Okay, okay, maybe not THE greatest. I mean, The Exorcist and Psycho and a few others are hard to pass up, but The Shining is way up there. It is, however, by far the best Stephen King story that has been made into a movie. It's better than The Stand, better than Pet Sematary (if not quite as scary), better than Cujo, better than The Green Mile, better the Dolores Claiborne, better than Stand By Me (just barely, though), and yes, it's better than The Shawshank Redemption (shut up, it's better), I don't care WHAT the IMDb Top 250 says.

I read that, a couple of decades ago, Stanley Kubrick was sorting through novels at his home trying to find one that might make a good movie, and from the other room, his wife would hear a pounding noise every half hour or so as he threw books against the wall in frustration. Finally, she didn't hear any noise for almost two hours, and when she went to check and see if he had died in his chair or something (I tell this with all due respect, of course), she found him concentrating on a book that he had in his hand, and the book was The Shining. And thank God, too, because he went on to convert that book into one of the best horror films ever.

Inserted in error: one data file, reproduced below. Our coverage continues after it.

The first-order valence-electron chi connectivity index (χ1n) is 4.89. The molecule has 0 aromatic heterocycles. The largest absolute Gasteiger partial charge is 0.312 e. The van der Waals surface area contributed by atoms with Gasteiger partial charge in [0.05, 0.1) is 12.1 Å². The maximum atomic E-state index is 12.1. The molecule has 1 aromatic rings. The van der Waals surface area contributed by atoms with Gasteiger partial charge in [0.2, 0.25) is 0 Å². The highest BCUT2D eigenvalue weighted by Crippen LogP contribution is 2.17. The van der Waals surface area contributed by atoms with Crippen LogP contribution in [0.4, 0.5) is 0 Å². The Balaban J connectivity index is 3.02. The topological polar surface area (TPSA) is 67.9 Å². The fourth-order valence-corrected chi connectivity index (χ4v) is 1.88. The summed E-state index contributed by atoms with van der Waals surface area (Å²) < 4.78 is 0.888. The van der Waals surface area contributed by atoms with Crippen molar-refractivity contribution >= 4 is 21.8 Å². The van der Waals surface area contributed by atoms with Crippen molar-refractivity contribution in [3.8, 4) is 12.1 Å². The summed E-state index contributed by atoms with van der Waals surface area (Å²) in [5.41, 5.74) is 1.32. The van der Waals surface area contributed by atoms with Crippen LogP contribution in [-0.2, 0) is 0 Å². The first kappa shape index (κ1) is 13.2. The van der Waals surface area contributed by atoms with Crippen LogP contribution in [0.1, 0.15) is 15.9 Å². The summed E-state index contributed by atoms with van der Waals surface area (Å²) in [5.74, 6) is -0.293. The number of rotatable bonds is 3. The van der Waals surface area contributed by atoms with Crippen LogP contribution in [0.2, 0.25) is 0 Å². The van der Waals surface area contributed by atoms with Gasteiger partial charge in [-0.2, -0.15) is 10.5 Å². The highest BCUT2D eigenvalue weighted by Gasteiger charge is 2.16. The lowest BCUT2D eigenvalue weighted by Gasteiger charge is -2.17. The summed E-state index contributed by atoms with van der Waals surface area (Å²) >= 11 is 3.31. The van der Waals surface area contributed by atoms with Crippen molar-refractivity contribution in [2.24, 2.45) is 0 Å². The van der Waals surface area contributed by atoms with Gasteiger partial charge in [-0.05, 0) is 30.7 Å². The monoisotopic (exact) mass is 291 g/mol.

Stephen King can be thanked for the complexity of the story, about a man who takes his wife and son up to a remote hotel to oversee it during the extremely isolated winter as he works on his writing. Jack Nicholson can be thanked for his dead-on performance as Jack Torrance (how many movies has Jack been in where he plays a character named Jack?), as well as his flawless delivery of several now-famous lines (`Heeeeeere's Johnny!!'). Shelley Duvall can be thanked for giving a performance that allows the audience to relate to Jack's desires to kill her. Stanley Kubrick can be thanked for giving this excellent story his very recognizable touch, and whoever the casting director was can be thanked for scrounging up the creepiest twins on the planet to play the part of the murdered girls.